But for those saying "no one can take on Google" and "search isn't an interesting space any more", remember Google got told the same things about the incumbents and "the portals" when it started.
There is always a better way out there. Someone just hasn't found it yet. Chances are low that Google will still dominate search in 10 years, or that most people will search the way they do now.
At the same time, I happened to be on eBay today and noticed that I've been an eBay member for just over 10 years. Why is it that we haven't found a better way to run auctions online? Most people still list and participate in online auctions almost exactly the same way they did 10 years ago.
I do agree that the pace of innovation is increasing, so maybe 10 years starting from 2010 is the same as, say, 20 years starting from the year 2000.
But I think chances are high that Google will dominate search in 10 years. If someone discovered a better way (and there are many, they just haven't caught on yet) they would just buy 'em out, right? ;) Or maybe Bing will win. But then it's Microsoft winning, and Microsoft is older than me.
The main thing it was going to do differently, was instead of having a fixed ending time for an auction, it would be conducted like a regular auction - in real time, via AJAX, and the auction ends once no one else bids.
Seemed like that realtime element, along with no 'sniping', fairer bidding, a cool UI etc would be a good reason for people to switch.
But the network effect is massive. To be successful as an ebay competitor, I think you'd need a pretty large marketing budget, or several people working on promotion full time.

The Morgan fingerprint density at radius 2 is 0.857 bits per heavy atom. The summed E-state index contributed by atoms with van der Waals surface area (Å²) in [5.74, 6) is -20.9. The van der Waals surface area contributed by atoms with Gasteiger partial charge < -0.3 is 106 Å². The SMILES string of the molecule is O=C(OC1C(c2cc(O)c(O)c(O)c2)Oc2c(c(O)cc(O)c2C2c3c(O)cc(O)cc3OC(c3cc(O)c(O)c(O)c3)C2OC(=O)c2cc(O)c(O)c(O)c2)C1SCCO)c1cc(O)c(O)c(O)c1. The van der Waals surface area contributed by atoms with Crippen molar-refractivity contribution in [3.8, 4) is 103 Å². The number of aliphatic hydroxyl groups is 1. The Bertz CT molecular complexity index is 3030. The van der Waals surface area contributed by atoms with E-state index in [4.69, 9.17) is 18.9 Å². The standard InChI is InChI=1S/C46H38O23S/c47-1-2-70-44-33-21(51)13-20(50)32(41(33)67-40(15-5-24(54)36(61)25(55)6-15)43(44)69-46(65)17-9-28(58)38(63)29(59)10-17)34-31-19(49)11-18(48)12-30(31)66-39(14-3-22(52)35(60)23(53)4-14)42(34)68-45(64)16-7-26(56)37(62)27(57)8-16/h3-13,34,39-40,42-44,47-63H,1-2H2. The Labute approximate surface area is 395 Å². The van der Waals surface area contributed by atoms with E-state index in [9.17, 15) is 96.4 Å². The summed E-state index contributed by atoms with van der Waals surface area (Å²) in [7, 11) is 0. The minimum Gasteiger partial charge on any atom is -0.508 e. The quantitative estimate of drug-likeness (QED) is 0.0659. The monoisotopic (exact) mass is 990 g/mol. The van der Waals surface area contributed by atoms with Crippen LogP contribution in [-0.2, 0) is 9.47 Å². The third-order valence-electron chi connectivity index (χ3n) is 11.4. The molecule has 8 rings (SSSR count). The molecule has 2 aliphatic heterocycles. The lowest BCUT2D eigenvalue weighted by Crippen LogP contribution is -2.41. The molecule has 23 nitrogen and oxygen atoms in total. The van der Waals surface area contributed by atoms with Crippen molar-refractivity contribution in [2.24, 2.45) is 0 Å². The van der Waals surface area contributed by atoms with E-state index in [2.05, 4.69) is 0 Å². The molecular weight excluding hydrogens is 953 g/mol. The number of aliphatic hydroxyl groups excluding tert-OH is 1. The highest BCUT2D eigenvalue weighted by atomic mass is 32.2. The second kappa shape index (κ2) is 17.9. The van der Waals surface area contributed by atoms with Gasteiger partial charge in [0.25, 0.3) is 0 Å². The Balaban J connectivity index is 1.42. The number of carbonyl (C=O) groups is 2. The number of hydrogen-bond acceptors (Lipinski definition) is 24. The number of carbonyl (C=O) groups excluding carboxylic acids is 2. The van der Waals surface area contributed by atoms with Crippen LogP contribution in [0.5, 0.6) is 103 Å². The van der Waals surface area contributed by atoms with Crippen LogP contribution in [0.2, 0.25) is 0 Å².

It's ripe for the picking though. And massive profits.
I expect if there is a different way to slice search, google will explore it. Fundamentally, if you're going to beat them then you have to index more, better, faster, and somehow produce better results, then provide a better experience. I'm not saying people shouldn't challenge them but they're good and I think it's an insanely difficult challenge to beat them.
In 10 years, we'll still know of and probably use Google, I don't know if that's true for bing or ddg, or any of the others. Unless we stop searching.
All things aside Trade Me has been a great web success story for the local industry.
It's not pretty, but that's about the least important element of web-design.
It's very easy for people to understand how things are organized. Cities are organized together, categories are organized together. All of the pages are text-based so pages load fast. Various functions on the page are explained with helpful text explaining what's going on when you try and post or respond to a post. Etc.
Their UI can be improved with a little more padding in places and a little more focus on quality typography, but it's remarkable that such a large site has maintained such a quality design in the face of enormous pressure to change.